Authors: Edwin S. Kite, Laura Schaefer
First Author’s Institution: University of Chicago
Status: Published in ApJ Letters, available on arXiv
Most Sun-like stars are thought to be home to a hot rocky exoplanet – that could mean that there are more than 300 million potentially habitable planets in our galaxy! However, whether any of these planets have atmospheres remains unknown. Unlike the Blue Marble we call home, the way that many of these planets form leaves them as dead rocks.
Most terrestrial planets larger than Earth (known as super-Earths) are thought to form as sub-Neptunes, consisting of a silicate magma ball surrounded by a thick atmosphere accreted from the planetary disc during formation. Because this atmosphere is dominated by light hydrogen molecules, it has a low mean molecular weight (, the average weight of each molecule in the atmosphere) and is later lost to space via atmospheric escape, leaving behind the bare super-Earth. While it’s possible for planets to regain an atmosphere via volcanic activity or impacts from comets, what if there was a way for super-Earths to develop atmospheres while they evolve from sub-Neptunes?
Today’s paper explores a potential pathway that can not only generate super-Earth atmospheres, but could allow them to be retained for billions of years.
When Magma Meets Air
The authors consider what happens to the products that form when a sub-Neptune’s magma reacts with its atmosphere. Iron oxides in the magma react with the atmospheric hydrogen, producing water, and iron, which sinks to the planet’s core. While some of this steam escapes into the atmosphere and mixes with the hydrogen, most of it dissolves and remains trapped in the magma, creating a planet made up of a slightly watery magma ball surrounded by a slightly higher mean molecular weight atmosphere. But as the atmosphere begins to escape, what happens to the water?
Using models of planets, the atmospheres of each planet are removed in small steps, reassessing the equilibrium between the magma and the atmosphere each time. With each step, the pressure at the surface of the magma decreases, allowing some of the gases trapped there to escape. As the atmospheric loss continues, the model atmosphere gets thinner and thinner, while the large reservoir of H2O dissolved in the magma continues to be released. As outlined in Figure 1, over time the hydrogen will be completely lost, leaving behind a 150-500 km thick atmosphere and a water dominated world! This kind of watery atmosphere can be referred to as being endogenic as it originates from within the planet, as opposed to the exogenic atmospheres created by external processes, like being hit by an icy comet.
Water, Water, Everywhere?
The length of time for which a planet has a water dominated atmosphere depends on how aggressive the atmospheric loss is. While smaller planets very close to their stars are at higher risk from atmospheric loss, planets at greater distances from their stars are safer and may never endure the process. Planets in between these extremes are able to keep hold of their newly acquired H2O dominated atmospheres for varying lengths of time, but could potentially retain them for billions of years. So which planets can we expect to have watery envelopes?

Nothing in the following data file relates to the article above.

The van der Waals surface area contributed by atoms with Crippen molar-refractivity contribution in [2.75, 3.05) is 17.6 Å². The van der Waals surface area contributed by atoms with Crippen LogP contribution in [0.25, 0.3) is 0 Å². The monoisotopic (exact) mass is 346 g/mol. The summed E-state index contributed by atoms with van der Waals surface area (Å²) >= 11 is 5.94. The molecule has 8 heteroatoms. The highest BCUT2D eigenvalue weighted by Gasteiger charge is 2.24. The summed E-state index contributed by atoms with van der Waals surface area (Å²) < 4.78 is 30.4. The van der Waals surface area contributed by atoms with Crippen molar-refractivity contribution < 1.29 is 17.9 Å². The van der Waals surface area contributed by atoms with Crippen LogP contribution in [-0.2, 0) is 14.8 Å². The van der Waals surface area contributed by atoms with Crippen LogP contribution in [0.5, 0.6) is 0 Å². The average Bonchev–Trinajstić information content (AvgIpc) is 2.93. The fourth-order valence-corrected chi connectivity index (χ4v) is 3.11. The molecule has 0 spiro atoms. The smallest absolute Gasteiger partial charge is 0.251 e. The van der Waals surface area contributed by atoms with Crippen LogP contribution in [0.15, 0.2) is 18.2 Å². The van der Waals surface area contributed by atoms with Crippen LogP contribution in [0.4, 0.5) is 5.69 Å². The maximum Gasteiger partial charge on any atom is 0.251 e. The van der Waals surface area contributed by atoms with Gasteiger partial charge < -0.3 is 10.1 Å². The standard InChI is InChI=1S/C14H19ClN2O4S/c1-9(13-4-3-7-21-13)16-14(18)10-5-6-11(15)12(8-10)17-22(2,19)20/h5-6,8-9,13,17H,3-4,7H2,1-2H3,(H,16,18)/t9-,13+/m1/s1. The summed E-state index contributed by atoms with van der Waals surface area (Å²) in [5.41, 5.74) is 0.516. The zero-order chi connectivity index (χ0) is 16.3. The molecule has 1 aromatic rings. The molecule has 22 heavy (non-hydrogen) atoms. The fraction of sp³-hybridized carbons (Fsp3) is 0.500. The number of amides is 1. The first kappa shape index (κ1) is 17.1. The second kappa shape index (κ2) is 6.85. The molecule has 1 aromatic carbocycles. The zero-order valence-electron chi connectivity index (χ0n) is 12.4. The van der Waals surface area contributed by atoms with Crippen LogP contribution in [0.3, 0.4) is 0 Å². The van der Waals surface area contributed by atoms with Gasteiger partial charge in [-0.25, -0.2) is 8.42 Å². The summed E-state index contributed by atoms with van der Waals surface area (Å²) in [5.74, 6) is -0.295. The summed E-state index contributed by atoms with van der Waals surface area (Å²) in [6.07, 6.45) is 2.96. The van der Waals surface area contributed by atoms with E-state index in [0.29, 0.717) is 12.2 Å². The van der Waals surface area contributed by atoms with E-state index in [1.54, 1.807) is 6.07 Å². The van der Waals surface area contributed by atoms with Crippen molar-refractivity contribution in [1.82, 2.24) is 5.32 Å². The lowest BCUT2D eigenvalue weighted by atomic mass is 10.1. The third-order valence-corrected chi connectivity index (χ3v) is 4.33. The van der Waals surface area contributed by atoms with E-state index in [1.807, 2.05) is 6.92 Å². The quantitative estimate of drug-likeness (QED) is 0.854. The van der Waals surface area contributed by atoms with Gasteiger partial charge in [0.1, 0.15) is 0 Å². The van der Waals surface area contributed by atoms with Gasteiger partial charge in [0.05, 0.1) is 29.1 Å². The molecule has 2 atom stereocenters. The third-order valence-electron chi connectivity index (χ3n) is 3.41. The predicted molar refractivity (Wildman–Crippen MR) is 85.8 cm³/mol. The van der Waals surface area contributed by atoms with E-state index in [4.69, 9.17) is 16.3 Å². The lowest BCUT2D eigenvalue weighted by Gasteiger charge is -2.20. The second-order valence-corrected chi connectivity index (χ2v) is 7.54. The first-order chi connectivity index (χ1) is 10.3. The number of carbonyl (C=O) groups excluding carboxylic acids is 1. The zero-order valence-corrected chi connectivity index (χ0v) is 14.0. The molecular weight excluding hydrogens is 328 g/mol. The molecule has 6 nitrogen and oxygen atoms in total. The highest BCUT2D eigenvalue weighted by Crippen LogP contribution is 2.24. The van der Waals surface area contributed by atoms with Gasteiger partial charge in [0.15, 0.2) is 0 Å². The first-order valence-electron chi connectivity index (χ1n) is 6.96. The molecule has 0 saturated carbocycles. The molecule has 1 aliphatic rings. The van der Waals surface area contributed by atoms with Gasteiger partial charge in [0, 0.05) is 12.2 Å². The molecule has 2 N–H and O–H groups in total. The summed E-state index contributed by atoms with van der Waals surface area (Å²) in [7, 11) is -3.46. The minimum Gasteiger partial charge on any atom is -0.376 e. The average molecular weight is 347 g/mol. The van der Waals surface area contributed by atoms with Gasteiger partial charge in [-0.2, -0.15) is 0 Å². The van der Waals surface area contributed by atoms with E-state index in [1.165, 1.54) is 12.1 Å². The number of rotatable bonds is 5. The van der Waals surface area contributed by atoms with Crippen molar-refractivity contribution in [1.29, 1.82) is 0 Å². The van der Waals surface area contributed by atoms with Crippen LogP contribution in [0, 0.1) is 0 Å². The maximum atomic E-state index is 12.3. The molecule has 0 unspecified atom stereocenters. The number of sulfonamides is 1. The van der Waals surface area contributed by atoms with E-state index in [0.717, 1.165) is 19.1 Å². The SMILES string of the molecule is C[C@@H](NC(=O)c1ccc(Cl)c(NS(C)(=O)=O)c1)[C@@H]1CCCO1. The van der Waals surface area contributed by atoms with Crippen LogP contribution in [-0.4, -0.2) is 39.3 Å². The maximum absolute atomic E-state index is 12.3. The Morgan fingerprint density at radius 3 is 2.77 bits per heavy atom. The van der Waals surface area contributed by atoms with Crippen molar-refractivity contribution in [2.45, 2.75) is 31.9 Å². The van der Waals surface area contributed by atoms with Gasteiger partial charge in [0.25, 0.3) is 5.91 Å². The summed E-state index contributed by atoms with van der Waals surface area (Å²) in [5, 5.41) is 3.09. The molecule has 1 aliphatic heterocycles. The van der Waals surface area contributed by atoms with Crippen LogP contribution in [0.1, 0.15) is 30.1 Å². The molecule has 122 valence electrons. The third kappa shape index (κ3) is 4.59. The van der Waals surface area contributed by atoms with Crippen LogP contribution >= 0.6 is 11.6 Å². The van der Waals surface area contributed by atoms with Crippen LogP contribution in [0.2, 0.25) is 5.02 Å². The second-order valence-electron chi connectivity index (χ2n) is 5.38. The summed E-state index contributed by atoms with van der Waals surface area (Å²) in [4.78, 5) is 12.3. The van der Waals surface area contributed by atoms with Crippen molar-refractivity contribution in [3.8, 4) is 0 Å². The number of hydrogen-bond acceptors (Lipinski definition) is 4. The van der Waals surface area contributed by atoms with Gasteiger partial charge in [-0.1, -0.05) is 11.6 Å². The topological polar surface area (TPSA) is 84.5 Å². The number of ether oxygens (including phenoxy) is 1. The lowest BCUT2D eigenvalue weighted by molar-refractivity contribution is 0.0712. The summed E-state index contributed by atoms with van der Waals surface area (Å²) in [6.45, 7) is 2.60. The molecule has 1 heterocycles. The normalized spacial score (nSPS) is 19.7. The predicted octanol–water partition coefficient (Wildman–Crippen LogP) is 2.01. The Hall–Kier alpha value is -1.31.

When plotted on a graph of planetary radius v.s. orbital period, the larger radius sub-Neptunes and smaller radius super-Earths are separated by a lack of planets often known as the Radius Valley. As a sub-Neptune loses its atmosphere its radius decreases, moving it down through the Radius Valley. The authors predict that provided the planet has a long enough period, and the interactions between magma and atmospheres are sufficiently efficient, the evolving planets that are able to retain H2O-dominated atmospheres should be found lining the Radius Valley in a “water-belt”, as seen in Figure 2.
Testing whether such planets exist could be relatively straight forward. Directly detecting the atmosphere of this kind of planet may be possible using a phase curve – a measurement of the light reflected and blocked by a tidally locked planet as it passes behind and in front of its host star. If the planet has retained the watery atmosphere, then heat can be more effectively distributed from the permanently illuminated dayside to the cold, dark nightside, leading to a smaller temperature difference between the two faces than would be the case for a bare, atmosphere-free rock. As endogenic atmospheres are likely to have smaller carbon to oxygen ratios than those on other super-Earths, observing the spectroscopic features of these atmospheres with the upcoming James Webb Space Telescope could also help distinguish between the two!
Astrobite edited by Huei Sears
Featured image credit: NASA/JPL-Caltech